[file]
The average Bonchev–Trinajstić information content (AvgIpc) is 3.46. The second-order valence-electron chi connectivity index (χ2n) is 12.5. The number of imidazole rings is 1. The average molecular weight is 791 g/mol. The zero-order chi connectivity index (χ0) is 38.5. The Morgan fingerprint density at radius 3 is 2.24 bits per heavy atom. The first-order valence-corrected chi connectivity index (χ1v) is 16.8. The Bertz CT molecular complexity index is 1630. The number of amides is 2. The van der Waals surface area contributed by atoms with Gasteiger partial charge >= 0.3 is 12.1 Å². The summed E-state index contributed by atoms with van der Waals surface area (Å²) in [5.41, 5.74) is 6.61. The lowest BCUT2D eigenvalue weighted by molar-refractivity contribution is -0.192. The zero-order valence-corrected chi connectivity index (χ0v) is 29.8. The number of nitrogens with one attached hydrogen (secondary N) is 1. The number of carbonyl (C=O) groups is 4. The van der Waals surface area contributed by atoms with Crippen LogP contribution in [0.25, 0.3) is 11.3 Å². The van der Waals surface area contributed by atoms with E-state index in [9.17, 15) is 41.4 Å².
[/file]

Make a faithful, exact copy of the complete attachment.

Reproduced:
The average Bonchev–Trinajstić information content (AvgIpc) is 3.46. The second-order valence-electron chi connectivity index (χ2n) is 12.5. The number of imidazole rings is 1. The average molecular weight is 791 g/mol. The zero-order chi connectivity index (χ0) is 38.5. The Morgan fingerprint density at radius 3 is 2.24 bits per heavy atom. The first-order valence-corrected chi connectivity index (χ1v) is 16.8. The Bertz CT molecular complexity index is 1630. The number of amides is 2. The van der Waals surface area contributed by atoms with Gasteiger partial charge >= 0.3 is 12.1 Å². The summed E-state index contributed by atoms with van der Waals surface area (Å²) in [5.41, 5.74) is 6.61. The lowest BCUT2D eigenvalue weighted by molar-refractivity contribution is -0.192. The zero-order valence-corrected chi connectivity index (χ0v) is 29.8. The number of nitrogens with one attached hydrogen (secondary N) is 1. The number of carbonyl (C=O) groups is 4. The van der Waals surface area contributed by atoms with Crippen LogP contribution in [0.25, 0.3) is 11.3 Å². The van der Waals surface area contributed by atoms with E-state index in [9.17, 15) is 41.4 Å².